Centrosymmetric matrix

Short description: Matrix symmetric about its center
Symmetry pattern of a centrosymmetric 5 × 5 matrix

In mathematics, especially in linear algebra and matrix theory, a centrosymmetric matrix is a matrix which is symmetric about its center.

Formal definition

An n × n matrix A = [Ai, j] is centrosymmetric when its entries satisfy

$\displaystyle{ A_{i,\,j} = A_{n-i+1,\,n-j+1} \quad \text{for all }i,j \in \{1,\, \ldots,\, n\}. }$

Alternatively, if J denotes the n × n exchange matrix with 1 on the antidiagonal and 0 elsewhere:

$\displaystyle{ J_{i,\,j} = \begin{cases} 1, & i + j = n + 1 \\ 0, & i + j \ne n + 1\\ \end{cases} }$

then a matrix A is centrosymmetric if and only if AJ = JA.

Examples

• All 2 × 2 centrosymmetric matrices have the form $\displaystyle{ \begin{bmatrix} a & b \\ b & a \end{bmatrix}. }$
• All 3 × 3 centrosymmetric matrices have the form $\displaystyle{ \begin{bmatrix} a & b & c \\ d & e & d \\ c & b & a \end{bmatrix}. }$
• Symmetric Toeplitz matrices are centrosymmetric.

Algebraic structure and properties

• If A and B are n × n centrosymmetric matrices over a field F, then so are A + B and cA for any c in F. Moreover, the matrix product AB is centrosymmetric, since JAB = AJB = ABJ. Since the identity matrix is also centrosymmetric, it follows that the set of n × n centrosymmetric matrices over F forms a subalgebra of the associative algebra of all n × n matrices.
• If A is a centrosymmetric matrix with an m-dimensional eigenbasis, then its m eigenvectors can each be chosen so that they satisfy either x = Jx or x = − Jx where J is the exchange matrix.
• If A is a centrosymmetric matrix with distinct eigenvalues, then the matrices that commute with A must be centrosymmetric.[1]
• The maximum number of unique elements in an m × m centrosymmetric matrix is
$\displaystyle{ \frac{m^2 + m \bmod 2}{2}. }$

Related structures

An n × n matrix A is said to be skew-centrosymmetric if its entries satisfy

$\displaystyle{ A_{i,\,j} = -A_{n-i+1,\,n-j+1} \quad \text{for all }i,j \in \{1,\, \ldots,\, n\}. }$

Equivalently, A is skew-centrosymmetric if AJ = −JA, where J is the exchange matrix defined previously.

The centrosymmetric relation AJ = JA lends itself to a natural generalization, where J is replaced with an involutory matrix K (i.e., K2 = I)[2][3][4] or, more generally, a matrix K satisfying Km = I for an integer m > 1.[1] The inverse problem for the commutation relation AK = KA of identifying all involutory K that commute with a fixed matrix A has also been studied.[1]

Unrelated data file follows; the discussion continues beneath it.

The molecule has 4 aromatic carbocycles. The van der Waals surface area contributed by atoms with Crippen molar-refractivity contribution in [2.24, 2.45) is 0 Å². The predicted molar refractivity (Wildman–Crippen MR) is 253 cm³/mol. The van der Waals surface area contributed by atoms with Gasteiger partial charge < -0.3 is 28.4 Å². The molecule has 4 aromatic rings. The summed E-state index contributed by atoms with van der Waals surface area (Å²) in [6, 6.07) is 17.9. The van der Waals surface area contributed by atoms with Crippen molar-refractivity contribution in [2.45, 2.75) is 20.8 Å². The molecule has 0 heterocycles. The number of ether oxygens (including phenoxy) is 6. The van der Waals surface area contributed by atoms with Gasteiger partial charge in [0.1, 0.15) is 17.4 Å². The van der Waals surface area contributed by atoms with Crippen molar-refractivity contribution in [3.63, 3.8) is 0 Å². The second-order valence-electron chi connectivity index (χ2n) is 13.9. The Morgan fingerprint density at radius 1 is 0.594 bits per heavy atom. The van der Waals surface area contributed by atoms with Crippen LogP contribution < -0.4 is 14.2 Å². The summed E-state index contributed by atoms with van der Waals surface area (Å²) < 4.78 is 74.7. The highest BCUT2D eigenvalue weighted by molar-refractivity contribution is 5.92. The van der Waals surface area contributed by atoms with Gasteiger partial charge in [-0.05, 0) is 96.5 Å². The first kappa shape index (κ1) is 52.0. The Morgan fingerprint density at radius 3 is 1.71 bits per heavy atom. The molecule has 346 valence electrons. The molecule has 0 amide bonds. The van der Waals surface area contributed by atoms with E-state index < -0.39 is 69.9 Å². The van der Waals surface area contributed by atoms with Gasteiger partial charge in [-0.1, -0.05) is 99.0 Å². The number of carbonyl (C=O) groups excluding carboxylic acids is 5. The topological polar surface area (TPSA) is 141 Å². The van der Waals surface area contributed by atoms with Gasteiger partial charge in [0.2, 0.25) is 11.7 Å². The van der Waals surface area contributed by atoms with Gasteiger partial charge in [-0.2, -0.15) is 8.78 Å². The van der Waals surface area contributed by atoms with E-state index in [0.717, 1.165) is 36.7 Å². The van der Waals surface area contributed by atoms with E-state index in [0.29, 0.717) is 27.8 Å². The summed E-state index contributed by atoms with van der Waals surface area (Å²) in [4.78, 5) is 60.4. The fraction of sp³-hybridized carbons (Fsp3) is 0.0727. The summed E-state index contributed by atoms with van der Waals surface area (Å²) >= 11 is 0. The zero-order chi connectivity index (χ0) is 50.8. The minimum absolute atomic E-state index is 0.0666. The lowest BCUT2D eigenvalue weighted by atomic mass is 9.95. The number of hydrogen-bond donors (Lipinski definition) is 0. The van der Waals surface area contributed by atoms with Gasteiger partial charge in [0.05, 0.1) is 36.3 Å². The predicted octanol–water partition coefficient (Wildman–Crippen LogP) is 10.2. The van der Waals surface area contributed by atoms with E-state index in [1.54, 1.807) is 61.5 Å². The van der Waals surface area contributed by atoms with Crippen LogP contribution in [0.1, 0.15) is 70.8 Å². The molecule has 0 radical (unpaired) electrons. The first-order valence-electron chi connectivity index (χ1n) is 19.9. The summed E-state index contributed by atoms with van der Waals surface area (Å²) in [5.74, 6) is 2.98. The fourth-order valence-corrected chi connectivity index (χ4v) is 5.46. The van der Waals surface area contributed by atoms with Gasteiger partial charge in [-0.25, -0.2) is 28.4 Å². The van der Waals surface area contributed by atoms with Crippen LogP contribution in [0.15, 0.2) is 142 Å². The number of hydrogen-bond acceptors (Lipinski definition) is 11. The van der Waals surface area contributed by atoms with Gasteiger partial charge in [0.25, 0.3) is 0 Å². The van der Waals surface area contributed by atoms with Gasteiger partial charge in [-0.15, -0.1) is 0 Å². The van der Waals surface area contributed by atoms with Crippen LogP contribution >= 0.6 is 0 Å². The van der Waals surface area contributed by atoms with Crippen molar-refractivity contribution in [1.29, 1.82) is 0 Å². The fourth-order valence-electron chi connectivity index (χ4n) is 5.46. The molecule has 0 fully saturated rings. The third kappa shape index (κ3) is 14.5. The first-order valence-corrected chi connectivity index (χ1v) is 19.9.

Symmetric centrosymmetric matrices are sometimes called bisymmetric matrices. When the ground field is the real numbers, it has been shown that bisymmetric matrices are precisely those symmetric matrices whose eigenvalues remain the same aside from possible sign changes following pre- or post-multiplication by the exchange matrix.[3] A similar result holds for Hermitian centrosymmetric and skew-centrosymmetric matrices.[5]

References

1. Yasuda, Mark (2012). "Some properties of commuting and anti-commuting m-involutions". Acta Mathematica Scientia 32 (2): 631–644. doi:10.1016/S0252-9602(12)60044-7.
2. Andrew, Alan (1973). "Eigenvectors of certain matrices". Linear Algebra Appl. 7 (2): 151–162. doi:10.1016/0024-3795(73)90049-9.
3. Tao, David; Yasuda, Mark (2002). "A spectral characterization of generalized real symmetric centrosymmetric and generalized real symmetric skew-centrosymmetric matrices". SIAM J. Matrix Anal. Appl. 23 (3): 885–895. doi:10.1137/S0895479801386730.
4. Trench, W. F. (2004). "Characterization and properties of matrices with generalized symmetry or skew symmetry". Linear Algebra Appl. 377: 207–218. doi:10.1016/j.laa.2003.07.013.
5. Yasuda, Mark (2003). "A Spectral Characterization of Hermitian Centrosymmetric and Hermitian Skew-Centrosymmetric K-Matrices". SIAM J. Matrix Anal. Appl. 25 (3): 601–605. doi:10.1137/S0895479802418835.